Louisiana legislators threatened to cut funding for state schools if any football players kneel during the national anthem.

In Iowa, she says, a “state senator introduced a bill requiring ideological litmus tests for faculty hiring.”  (Does Rampell really believe that implicit and sometimes explicit litmus tests in hiring haven’t been in place for decades?)

The college presidents told Rampell that this is a political campaign.  The “provisions of the Trump tax bill targeting colleges were punitive,” she speculated, and they agreed.

The question is why the hostility from Republican politicians is a good move, at least in the eyes of the politicians.  Rampell does, in this matter, provide an answer.  According to a Pew Research Center survey from last June, respondents who identify as Republican generally believe that schools of higher learning have a “negative effect on the way things are going in the country.”  Democratic respondents gave schools a positive influence on the country.  Republican politicians, Rampell implies, are simply reading the drift of their supporters.

But this evidence doesn’t really answer Rampell’s opening question of why Republicans hate college.  It only says that Republican voters as well as Republican politicians don’t like what’s happening on campus.  In the ordinary course of things, we would summon further evidence of anti-conservatism in college demonstrating that Republicans of all kinds have very good reason to denounce campus culture and politics.  But we don’t need to rehearse a dozen instances of liberal and leftist aggression.  We’re beyond that.  Instead, we must ask how intelligent liberal commentators can still push an illusion about higher education.  At this point, it is impossible to speak honestly about higher education and politics without acknowledging widespread anti-conservative bile.  Identity politics are too strong and severe and, most important of all, broadly publicized to be denied.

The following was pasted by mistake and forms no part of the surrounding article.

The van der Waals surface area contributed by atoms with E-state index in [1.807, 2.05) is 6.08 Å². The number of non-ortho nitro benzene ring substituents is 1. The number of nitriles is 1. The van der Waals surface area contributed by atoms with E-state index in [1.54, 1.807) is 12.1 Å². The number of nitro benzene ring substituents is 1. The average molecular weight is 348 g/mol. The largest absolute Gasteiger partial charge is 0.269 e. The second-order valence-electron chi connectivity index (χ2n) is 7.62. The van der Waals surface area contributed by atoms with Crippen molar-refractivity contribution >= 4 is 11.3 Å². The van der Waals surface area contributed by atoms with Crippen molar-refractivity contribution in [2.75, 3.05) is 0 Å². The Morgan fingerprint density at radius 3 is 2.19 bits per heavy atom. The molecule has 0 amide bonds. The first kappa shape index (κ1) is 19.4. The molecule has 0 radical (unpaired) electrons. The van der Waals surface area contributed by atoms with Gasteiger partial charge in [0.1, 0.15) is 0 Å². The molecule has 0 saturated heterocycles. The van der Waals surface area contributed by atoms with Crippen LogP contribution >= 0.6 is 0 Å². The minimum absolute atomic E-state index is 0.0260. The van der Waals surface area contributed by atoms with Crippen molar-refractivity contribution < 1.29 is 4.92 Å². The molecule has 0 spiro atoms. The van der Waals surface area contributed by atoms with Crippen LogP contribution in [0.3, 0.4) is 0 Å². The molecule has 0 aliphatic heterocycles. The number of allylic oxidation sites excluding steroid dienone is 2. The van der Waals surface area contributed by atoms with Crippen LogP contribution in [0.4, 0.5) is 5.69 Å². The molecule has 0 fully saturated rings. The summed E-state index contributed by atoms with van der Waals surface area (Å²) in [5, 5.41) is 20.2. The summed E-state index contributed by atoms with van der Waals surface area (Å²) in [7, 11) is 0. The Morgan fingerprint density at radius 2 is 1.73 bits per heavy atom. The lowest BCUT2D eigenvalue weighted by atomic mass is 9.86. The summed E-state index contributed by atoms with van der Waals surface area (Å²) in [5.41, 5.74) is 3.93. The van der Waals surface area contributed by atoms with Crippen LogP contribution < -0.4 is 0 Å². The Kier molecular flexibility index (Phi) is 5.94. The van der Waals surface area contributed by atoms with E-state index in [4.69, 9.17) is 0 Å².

So, liberal commentators such as Rampell just ignore them.  Rampell covers only one side of the conflict, the conservative reaction but not the leftist action.  To decry Republican hostility to college without offering any objective evidence for or against the hostility is to treat the truth or falsity of conservative opinion as irrelevant.  It is to say, “Well, that’s just how conservatives feel.”  It sounds like the standard liberal position of taking feelings as having a legitimacy in themselves—except this time the feelings are illegitimate.  Rampell doesn’t want to talk about actual ideological conditions in universities.  That would open up an undesirable window onto liberal bias.  She just wants to talk about conservative hate.

It is telling that Rampell raises conservative disapproval of what happens on college campuses to the level of hate.  Hate sounds irrational.  It saves liberal commentators from treating conservative reaction to liberal bias as a reasonable and understandable response, even one that is mistaken or overdone.  Call it hate and you don’t have to respect it any further.

It’s a convenient way to skirt the obvious.  Recent events in higher education have proven an embarrassment to liberalism.  An enclave wholly captive to liberals has been shown to be costly, bureaucratic, inefficient, and, at times, lunatic. Even worse for liberals, the identity groups that liberals claim to protect themselves accuse the campus of being an unsafe place.  People of color charge it with racism and women charge it with sexism of a sometimes violent kind.  For liberal journalists and columnists, the tactic is simple: let’s just not talk about this any more.  Let’s talk about something else, such as Republicans legislators cutting state university budgets.